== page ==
9 de June de 2020

DoS and DDoS: understand and protect your data

Denial of Service (DoS) attacks are designed to make a server unavailable by blocking the execution of tasks. They are more common to WEB servers, but with no delivery of malicious loads. In effect, they consist of directing a volume of access requests that are larger than the server is capable of servicing, so that the system is invalidated due to the overload.

Frequent examples of DoS are web pages shut down because they were attacked in online protests. With a technique of this type, the attacker uses the resources of a single machine to deplete the resources of the attacked machine, preventing it from functioning normally.

This type of attack occurs when there already is a security breach – whether in software, hardware or protocol. Thus, the attacker can not only exceed the processing power of the machine, but also turn it off – just the same, it can lead a software to wear and shut their services (WEB, DNS, FTP, etc.) down.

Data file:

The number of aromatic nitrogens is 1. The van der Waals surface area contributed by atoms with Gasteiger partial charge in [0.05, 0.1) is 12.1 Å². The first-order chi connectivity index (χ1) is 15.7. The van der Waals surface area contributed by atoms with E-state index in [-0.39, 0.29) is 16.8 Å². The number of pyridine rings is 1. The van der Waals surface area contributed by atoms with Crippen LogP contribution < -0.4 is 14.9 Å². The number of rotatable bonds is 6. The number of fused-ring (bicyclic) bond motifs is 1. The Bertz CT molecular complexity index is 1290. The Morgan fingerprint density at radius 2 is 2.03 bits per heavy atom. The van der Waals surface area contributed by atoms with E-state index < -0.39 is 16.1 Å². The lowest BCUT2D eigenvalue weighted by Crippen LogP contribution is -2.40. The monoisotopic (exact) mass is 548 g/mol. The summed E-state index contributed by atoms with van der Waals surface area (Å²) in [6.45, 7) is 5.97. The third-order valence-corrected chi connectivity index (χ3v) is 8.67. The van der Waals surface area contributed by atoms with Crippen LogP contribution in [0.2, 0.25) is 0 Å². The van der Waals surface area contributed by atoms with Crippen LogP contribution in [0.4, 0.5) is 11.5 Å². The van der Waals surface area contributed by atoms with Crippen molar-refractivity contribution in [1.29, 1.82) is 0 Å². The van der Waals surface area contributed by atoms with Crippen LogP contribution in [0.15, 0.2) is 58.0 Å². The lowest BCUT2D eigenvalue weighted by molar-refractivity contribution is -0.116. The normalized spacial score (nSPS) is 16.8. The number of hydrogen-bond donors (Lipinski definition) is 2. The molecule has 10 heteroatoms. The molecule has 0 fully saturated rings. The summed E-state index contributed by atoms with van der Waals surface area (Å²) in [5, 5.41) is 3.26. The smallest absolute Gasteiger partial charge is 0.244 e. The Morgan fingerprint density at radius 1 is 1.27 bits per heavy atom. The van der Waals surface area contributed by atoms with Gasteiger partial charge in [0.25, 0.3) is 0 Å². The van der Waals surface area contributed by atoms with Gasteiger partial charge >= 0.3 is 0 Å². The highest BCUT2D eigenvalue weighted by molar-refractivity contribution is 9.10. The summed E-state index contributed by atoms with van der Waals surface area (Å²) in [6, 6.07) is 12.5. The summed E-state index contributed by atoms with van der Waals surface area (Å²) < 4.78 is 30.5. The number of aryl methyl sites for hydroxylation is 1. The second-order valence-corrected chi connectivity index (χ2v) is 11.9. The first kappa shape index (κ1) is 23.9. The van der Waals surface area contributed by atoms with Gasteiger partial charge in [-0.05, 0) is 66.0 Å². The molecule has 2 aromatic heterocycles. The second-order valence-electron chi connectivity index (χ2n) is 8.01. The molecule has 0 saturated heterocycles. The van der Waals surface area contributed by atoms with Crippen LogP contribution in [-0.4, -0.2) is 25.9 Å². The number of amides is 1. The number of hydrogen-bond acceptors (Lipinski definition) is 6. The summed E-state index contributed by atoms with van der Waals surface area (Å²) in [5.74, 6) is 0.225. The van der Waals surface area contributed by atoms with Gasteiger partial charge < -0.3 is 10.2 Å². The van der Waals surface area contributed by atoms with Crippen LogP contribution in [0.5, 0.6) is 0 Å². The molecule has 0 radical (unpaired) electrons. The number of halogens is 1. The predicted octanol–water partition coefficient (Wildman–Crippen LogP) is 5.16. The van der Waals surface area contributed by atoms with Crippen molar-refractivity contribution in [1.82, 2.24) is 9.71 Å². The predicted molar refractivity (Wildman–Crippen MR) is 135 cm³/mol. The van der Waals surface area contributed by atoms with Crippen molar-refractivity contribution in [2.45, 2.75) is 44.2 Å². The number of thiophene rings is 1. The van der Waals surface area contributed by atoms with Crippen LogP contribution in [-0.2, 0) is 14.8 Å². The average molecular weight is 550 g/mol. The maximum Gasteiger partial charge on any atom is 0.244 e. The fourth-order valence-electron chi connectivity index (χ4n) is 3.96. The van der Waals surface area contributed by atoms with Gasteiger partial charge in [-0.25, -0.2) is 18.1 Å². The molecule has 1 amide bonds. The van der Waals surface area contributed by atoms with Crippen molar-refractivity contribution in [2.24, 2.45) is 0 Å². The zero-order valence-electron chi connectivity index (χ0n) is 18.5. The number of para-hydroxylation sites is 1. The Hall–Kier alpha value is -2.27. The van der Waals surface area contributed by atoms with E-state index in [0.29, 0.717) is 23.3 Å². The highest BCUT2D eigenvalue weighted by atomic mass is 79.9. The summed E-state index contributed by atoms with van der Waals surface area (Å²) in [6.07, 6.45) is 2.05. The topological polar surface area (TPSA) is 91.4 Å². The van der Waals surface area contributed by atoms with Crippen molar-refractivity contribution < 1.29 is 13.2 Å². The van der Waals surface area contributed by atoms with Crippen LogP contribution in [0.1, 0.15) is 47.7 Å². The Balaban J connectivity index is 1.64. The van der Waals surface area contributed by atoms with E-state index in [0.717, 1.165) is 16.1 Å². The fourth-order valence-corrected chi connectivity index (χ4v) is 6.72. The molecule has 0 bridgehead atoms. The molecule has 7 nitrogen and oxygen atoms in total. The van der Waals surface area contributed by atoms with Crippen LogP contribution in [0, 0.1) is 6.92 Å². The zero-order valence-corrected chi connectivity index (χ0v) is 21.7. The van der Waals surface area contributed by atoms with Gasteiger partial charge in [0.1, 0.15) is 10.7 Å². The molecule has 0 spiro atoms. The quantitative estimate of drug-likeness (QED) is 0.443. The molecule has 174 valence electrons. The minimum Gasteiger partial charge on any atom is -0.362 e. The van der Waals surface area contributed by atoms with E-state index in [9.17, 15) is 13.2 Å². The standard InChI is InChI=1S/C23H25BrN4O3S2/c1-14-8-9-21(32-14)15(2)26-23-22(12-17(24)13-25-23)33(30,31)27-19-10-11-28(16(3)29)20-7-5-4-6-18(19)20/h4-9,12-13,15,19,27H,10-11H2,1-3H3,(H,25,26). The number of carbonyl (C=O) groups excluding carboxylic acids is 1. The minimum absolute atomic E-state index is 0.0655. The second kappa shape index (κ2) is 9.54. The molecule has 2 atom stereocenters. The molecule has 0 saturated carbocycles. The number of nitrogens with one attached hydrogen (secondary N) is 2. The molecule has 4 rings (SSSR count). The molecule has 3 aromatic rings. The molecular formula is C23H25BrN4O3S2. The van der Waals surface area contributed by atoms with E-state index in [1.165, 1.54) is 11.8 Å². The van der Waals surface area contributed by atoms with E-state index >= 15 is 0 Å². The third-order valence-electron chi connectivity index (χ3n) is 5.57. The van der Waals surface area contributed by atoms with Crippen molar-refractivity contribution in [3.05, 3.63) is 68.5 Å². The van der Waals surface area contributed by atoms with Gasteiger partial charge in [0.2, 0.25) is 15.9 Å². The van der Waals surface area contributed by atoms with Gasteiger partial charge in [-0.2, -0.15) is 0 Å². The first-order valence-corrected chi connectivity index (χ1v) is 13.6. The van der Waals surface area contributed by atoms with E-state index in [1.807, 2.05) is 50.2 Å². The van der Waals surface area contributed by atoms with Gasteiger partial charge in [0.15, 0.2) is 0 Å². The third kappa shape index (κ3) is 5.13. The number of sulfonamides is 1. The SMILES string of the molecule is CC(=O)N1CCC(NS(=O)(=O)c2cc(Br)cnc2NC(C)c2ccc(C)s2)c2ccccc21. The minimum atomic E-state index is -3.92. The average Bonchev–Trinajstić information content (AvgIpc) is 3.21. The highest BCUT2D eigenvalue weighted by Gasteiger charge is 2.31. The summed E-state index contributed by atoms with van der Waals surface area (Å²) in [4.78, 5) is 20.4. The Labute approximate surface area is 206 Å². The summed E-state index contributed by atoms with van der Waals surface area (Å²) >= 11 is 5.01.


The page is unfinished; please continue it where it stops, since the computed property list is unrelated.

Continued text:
However, certain WEB servers are more robust and therefore able to bear a DoS attack without experiencing lack in performance. This is the case with servers of large organizations – government, banking industry, communications etc. Focusing on these cases, DDoS – Distributed Denial of Service attack creates several zombie computers, which simultaneously send requests for access, causing the system to fail. This attack is more dangerous.

DoS and DDoS attacks are similar in origin, differentiating in the number of computers used for the attack – which in the case of DDoS are higher in volume (by thousands) and distributed over the Internet, making it more difficult to identify the original attacker.

To prepare for this type of incident, two aspects are fundamental:

  • What are the most important information of your company? Map internally what data may be of interest to cybercriminals and search for vulnerabilities that undermine the security of this information;
  • What are the costs of the denial for your services? It is critical to understand the impact of disrupting your productivity. While some aspects are more difficult to define, it is possible, for example, to measure the losses per hour of inactivity, legal costs and compliance fines, investigative costs etc.

Understand your data and define a security plan to avoid these types of attacks. In information security, it is important to choose the tools of active protection, but at the same time it is essential to be able to map and manage vulnerabilities, which helps to prevent and prepare for more agile responses to this type of incidente.

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